1

Can I write "I will be able to finish my work by the beginning of August circa."?

I know that I could write "I will be able to finish my work circa by the beginning of August.", I just prefer the first option and I just wanted to ask if it is permitted to write it that way.

3
  • Welcome to EL&U, Mandel. You don't need permission to write one way or another.
    – Centaurus
    Mar 15, 2019 at 18:21
  • @Centaurus Hence "can", not "may".
    – Rusty Core
    Mar 15, 2019 at 18:27
  • @RustyCore permitted, past tense of permit, give permission.
    – Centaurus
    Mar 15, 2019 at 18:34

2 Answers 2

1

The word circa is not typically used in that context. The Oxford Dictionary says

circa

PREPOSITION

(often preceding a date) approximately.

‘the church was built circa 1860’

The sentence is clumsy in both versions and the use of circa seems pretentious. I suggest rewriting the sentence in one of these ways:

I will be able to finish my work by the beginning of August.

I will be able to finish my work some time around the beginning of August.

I will be able to finish my work in the first week of August.

3
  • +1 for good advice.
    – Centaurus
    Mar 15, 2019 at 18:47
  • OK thanks, that makes sense. Does "some time around the beginning of August" also have a pretentious touch to it?
    – mjbeyeler
    Mar 24, 2019 at 17:23
  • No, that's fine. The word circa is a Latin word and one must be careful to use such words in the right context! That was what did it. Mar 24, 2019 at 17:25
0

Circa is used when a time or date would otherwise appear as definitive or precise if not marked in some way that it is not what is intended; and usually circa is relegated to referencing the past...and is generally abbreviated "ca." and appears preceding the time or date.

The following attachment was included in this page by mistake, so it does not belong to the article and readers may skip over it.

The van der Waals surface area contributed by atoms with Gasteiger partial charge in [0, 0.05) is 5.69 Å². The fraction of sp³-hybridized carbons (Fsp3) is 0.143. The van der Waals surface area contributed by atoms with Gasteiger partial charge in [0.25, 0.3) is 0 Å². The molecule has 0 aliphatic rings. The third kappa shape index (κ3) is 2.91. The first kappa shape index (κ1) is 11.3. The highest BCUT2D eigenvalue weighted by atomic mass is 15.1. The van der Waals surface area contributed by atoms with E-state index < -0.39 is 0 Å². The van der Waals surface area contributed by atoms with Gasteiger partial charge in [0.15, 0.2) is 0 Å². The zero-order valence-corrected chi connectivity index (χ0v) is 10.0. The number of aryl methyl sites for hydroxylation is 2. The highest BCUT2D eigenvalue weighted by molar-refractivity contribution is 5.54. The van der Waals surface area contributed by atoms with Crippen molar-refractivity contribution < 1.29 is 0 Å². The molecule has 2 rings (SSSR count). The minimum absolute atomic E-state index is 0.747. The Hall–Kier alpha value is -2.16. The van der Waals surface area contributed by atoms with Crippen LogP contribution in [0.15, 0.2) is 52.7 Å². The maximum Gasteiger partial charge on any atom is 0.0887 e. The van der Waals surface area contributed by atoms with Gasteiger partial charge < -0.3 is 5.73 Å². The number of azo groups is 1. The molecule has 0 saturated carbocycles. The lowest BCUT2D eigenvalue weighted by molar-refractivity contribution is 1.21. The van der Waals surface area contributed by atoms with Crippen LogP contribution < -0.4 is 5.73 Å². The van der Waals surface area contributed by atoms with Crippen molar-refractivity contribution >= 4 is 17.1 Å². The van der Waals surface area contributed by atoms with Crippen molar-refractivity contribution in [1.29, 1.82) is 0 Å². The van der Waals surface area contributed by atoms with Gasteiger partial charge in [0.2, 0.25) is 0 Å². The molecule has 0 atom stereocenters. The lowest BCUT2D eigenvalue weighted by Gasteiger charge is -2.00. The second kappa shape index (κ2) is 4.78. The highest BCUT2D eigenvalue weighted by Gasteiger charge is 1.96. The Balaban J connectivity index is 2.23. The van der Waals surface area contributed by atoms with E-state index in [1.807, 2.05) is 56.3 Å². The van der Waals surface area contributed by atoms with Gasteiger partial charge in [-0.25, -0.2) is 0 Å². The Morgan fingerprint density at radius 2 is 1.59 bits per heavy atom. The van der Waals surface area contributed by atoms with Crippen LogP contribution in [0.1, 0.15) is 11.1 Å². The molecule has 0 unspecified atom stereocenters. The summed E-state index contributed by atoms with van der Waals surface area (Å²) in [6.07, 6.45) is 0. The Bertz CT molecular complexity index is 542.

In the context, "the beginning of August" referencing a future event relative to today, it wouldn't be read as definitive or precise generally.

If a precise time is asked for and this is sufficiently "precise," then to establish this as merely an estimate where that window should not be held absolute, "circa" is the incorrect word. Instead, "approximately," or "tentatively" would convey the proper meaning:

"I'll finish my work, approximately, by the beginning of August."

Or

"I'll finish my work by the beginning of August, approximately."

Or

*"Tentatively, I have planned to finish my work by the beginning of August."

It all depends on context for word choice; professionally, the choice of "Tentatively" is probably appropriate, especially if you are addressing an Advisor or a Supervisor directly.

Formalities aside, and if someone is requesting that information that doesn't really need to know for any reason, then I defer to Donnie Brasco:

"...'eyyy...you know...forget about it..."

Your Answer

By clicking “Post Your Answer”, you agree to our terms of service, privacy policy and cookie policy

Not the answer you're looking for? Browse other questions tagged or ask your own question.